While Air Vanuatu plans to maintain jet services at Port Vila Airport, the airline’s pilots will have the “final say” on whether the flights will operate.
The Vanuatu flag carrier has kept its Boeing 737-800 flights operating subject to ongoing inspections of the airfield.
Air Vanuatu said on Friday the airline’s senior management, captains and compliance officers have held daily meetings with the Civil Aviation Authority of Vanuatu (CAAV) and Airports Vanuatu Ltd and “remain satisfied the condition of the runway is safe to continue jet operations at present”.
“Our flight captains have the final say should the extra safety measures in place, including daily mechanical ‘sweeping’ of the runway, not meet our standards,” Air Vanuatu said in a statement.
“Air Vanuatu operates under a safety first policy at all times and will continue to do so. Should conditions deteriorate before the planned upgrade of the runway commences, we will review services to Port Vila.
“We will continue to demand daily sweeping and runway inspections and will not depart if our operating crew and compliance officers are not satisfied.”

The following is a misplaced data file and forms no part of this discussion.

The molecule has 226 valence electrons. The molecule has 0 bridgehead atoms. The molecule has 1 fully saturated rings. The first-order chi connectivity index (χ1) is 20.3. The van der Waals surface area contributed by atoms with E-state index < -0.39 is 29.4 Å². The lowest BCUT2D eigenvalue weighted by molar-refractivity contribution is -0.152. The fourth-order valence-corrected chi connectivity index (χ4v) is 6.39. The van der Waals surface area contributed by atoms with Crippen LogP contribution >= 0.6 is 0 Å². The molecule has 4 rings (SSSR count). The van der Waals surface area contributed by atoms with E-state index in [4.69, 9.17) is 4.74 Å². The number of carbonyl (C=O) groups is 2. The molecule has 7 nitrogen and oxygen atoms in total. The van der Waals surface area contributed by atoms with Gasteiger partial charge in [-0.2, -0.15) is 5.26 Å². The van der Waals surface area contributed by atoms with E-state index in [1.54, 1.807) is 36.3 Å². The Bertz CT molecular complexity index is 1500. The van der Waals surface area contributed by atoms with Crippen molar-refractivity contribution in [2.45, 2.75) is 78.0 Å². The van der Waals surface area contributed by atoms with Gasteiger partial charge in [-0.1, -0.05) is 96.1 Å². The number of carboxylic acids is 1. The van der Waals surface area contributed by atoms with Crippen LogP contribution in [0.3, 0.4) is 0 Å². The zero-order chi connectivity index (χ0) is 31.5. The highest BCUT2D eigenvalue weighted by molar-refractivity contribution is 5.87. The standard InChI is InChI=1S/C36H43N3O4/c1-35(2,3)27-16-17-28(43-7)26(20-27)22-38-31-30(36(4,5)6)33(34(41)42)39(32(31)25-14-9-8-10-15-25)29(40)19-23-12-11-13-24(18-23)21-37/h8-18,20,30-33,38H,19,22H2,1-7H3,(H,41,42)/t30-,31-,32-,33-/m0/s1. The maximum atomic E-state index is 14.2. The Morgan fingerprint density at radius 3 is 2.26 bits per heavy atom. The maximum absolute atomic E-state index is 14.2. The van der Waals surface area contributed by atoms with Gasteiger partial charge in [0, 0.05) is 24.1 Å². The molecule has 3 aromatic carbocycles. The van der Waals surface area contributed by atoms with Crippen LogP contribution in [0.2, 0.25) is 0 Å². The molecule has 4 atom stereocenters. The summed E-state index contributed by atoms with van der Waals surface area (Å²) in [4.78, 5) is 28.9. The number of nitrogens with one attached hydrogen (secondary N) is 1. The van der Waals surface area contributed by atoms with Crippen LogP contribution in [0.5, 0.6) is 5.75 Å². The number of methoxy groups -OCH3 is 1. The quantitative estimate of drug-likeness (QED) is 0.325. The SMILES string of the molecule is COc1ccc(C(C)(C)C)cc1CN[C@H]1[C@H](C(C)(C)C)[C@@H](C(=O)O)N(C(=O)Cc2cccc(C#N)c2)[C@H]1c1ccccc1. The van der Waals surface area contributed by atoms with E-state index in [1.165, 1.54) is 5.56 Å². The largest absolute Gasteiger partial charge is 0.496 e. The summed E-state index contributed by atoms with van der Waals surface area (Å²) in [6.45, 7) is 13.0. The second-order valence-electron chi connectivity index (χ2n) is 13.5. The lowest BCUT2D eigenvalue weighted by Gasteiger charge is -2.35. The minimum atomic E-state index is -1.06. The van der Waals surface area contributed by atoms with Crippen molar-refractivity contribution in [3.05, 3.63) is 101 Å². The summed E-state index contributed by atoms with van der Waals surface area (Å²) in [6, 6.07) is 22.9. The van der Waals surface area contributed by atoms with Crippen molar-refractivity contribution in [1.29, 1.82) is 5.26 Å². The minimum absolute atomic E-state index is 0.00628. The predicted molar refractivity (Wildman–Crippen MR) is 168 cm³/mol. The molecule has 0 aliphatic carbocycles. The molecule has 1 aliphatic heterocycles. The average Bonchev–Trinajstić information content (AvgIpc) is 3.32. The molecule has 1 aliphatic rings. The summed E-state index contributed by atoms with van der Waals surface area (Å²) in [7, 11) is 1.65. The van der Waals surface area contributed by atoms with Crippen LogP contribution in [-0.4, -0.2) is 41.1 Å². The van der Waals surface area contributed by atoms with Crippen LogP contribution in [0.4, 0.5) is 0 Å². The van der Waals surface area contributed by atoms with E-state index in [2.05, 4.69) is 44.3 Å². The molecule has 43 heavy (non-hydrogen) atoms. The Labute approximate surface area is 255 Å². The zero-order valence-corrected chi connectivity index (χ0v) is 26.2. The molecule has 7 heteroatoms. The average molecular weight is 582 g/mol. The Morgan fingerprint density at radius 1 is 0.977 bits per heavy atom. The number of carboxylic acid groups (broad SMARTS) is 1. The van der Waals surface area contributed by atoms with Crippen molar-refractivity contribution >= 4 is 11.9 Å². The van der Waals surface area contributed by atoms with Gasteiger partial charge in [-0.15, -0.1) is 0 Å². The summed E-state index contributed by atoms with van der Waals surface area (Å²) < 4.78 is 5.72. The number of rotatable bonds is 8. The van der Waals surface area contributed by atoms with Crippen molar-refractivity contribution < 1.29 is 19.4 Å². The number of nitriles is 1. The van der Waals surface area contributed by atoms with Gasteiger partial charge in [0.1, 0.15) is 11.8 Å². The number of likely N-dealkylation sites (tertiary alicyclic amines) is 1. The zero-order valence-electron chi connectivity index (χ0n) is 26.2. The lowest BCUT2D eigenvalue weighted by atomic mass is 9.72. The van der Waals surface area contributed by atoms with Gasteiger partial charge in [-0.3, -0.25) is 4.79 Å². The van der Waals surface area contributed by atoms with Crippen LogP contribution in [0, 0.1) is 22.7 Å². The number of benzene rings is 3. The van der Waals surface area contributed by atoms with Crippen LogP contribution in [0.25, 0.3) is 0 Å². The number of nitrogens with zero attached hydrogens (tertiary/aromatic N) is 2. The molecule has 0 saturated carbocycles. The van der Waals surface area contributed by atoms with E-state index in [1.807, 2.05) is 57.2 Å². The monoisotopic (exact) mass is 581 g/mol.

Air Vanuatu said it had delayed one flight this week after the sweeping of the runway did not meet the approval of the captain operating the flight.
Port Vila’s lone runway, 11/29, is 2,600m in length. A World Bank concessional loan of US$59.5m (A$86.3m) to the Vanuatu Government was announced in 2015 that would include runway resurfacing. However, the work has not commenced.
Virgin and Air NZ’s decision to suspend jet services to Vanuatu come in the same week Air Vanuatu received its first Boeing 737-800 via lease from Air Lease Corporation.
The new aircraft, which was ordered in July 2015, is slated to replace Air Vanuatu’s existing 737-800.
“Our current Boeing 737-800 has served us well but it is time for a newer, more cost efficient aircraft,” Air Vanuatu chairman Johnson Naviti Marakipule said at the time of the aircraft order.